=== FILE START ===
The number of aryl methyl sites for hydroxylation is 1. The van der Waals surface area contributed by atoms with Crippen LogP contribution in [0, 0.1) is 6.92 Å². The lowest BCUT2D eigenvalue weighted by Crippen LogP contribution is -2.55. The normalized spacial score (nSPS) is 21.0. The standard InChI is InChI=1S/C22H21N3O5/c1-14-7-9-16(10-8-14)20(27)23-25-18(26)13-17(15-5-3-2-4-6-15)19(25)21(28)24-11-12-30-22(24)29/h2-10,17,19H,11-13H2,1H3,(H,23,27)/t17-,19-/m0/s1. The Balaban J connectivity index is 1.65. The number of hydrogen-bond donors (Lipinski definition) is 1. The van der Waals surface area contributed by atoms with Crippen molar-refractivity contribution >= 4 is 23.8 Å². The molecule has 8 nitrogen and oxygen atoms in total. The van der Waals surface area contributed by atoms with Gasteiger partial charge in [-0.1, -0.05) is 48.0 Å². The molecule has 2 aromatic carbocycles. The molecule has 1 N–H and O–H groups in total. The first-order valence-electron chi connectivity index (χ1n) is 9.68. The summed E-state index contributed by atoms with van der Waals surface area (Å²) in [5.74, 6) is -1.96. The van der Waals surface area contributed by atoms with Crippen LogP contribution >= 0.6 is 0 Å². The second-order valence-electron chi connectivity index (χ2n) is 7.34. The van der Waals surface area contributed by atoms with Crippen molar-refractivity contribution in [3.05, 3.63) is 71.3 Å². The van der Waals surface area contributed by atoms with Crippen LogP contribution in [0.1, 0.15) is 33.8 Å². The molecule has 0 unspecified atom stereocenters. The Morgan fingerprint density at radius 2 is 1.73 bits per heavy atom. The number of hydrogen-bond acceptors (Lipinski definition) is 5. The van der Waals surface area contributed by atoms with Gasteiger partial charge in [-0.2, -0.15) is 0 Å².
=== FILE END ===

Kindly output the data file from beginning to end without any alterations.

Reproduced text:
The number of aryl methyl sites for hydroxylation is 1. The van der Waals surface area contributed by atoms with Crippen LogP contribution in [0, 0.1) is 6.92 Å². The lowest BCUT2D eigenvalue weighted by Crippen LogP contribution is -2.55. The normalized spacial score (nSPS) is 21.0. The standard InChI is InChI=1S/C22H21N3O5/c1-14-7-9-16(10-8-14)20(27)23-25-18(26)13-17(15-5-3-2-4-6-15)19(25)21(28)24-11-12-30-22(24)29/h2-10,17,19H,11-13H2,1H3,(H,23,27)/t17-,19-/m0/s1. The Balaban J connectivity index is 1.65. The number of hydrogen-bond donors (Lipinski definition) is 1. The van der Waals surface area contributed by atoms with Crippen molar-refractivity contribution >= 4 is 23.8 Å². The molecule has 8 nitrogen and oxygen atoms in total. The van der Waals surface area contributed by atoms with Gasteiger partial charge in [-0.1, -0.05) is 48.0 Å². The molecule has 2 aromatic carbocycles. The molecule has 1 N–H and O–H groups in total. The first-order valence-electron chi connectivity index (χ1n) is 9.68. The summed E-state index contributed by atoms with van der Waals surface area (Å²) in [5.74, 6) is -1.96. The van der Waals surface area contributed by atoms with Crippen LogP contribution >= 0.6 is 0 Å². The second-order valence-electron chi connectivity index (χ2n) is 7.34. The van der Waals surface area contributed by atoms with Crippen molar-refractivity contribution in [3.05, 3.63) is 71.3 Å². The van der Waals surface area contributed by atoms with Crippen LogP contribution in [0.1, 0.15) is 33.8 Å². The molecule has 0 unspecified atom stereocenters. The Morgan fingerprint density at radius 2 is 1.73 bits per heavy atom. The number of hydrogen-bond acceptors (Lipinski definition) is 5. The van der Waals surface area contributed by atoms with Gasteiger partial charge in [-0.2, -0.15) is 0 Å².